The study sought to understand the elements that impact the leadership succession planning process in FOBs. FOBs provide over 50% of the global economy’s GDP, yet only 13% survive to the third generation. Family business succession is critical to lowering failure rates and ensuring long-term success. The study, conducted in Zomba, Malawi, used agency and steward theory to connect the findings to the theoretical framework.
The study used a Mixed-method approach and employed structured questionnaires and in-depth interviews (IDI) to collect quantitative and qualitative components, respectively. The researcher selected Sixty Family-Owned Businesses for a quantitative study using multi-stage stratified sampling. From the quantitative sample, 10 Family-owned Businesses were selected using Purposive Sampling. The Real Estate, Hotel and Restaurants, and Retail Trading databases were the sampling frame for the FOB’s sample population.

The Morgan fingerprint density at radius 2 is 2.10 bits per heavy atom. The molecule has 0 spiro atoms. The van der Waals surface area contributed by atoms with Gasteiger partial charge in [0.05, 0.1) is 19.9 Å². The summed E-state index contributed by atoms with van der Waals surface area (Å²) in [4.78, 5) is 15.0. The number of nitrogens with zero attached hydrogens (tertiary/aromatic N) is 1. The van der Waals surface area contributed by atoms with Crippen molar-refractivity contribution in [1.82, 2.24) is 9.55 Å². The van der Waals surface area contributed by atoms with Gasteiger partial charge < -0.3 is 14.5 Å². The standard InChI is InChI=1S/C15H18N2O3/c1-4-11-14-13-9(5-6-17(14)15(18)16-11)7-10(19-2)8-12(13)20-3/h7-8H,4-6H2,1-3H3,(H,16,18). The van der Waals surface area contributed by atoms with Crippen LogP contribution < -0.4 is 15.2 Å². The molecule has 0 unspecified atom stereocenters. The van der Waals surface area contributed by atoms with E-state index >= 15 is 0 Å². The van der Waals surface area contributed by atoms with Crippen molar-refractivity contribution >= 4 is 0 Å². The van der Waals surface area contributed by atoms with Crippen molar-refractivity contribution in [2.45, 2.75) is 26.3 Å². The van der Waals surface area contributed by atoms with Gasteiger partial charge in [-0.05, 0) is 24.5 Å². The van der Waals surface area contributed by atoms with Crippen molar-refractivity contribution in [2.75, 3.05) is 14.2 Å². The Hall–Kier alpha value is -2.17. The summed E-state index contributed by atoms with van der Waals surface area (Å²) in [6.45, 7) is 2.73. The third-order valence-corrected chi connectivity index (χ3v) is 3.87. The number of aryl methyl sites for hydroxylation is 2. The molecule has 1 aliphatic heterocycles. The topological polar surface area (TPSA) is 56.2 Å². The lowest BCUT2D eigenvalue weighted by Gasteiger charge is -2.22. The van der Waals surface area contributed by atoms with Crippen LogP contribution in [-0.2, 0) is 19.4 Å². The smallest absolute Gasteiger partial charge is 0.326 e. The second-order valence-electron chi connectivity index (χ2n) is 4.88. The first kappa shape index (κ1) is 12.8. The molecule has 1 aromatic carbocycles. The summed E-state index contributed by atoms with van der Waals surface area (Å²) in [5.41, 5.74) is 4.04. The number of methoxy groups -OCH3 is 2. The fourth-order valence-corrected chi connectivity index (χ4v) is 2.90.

For the quantitative component, the researcher used SPSS 19 to perform a Logistic Regression Analysis on the independent and dependent variables. Direct content assessment was used to examine the quality of the qualitative data. The study found elements such as incumbents, successors, family, and business affect strategy of transition in FOBs.
FOBs impact economies of any country and create employment opportunities for country citizens, the results willcontribute to better understand of family-owned business succession planning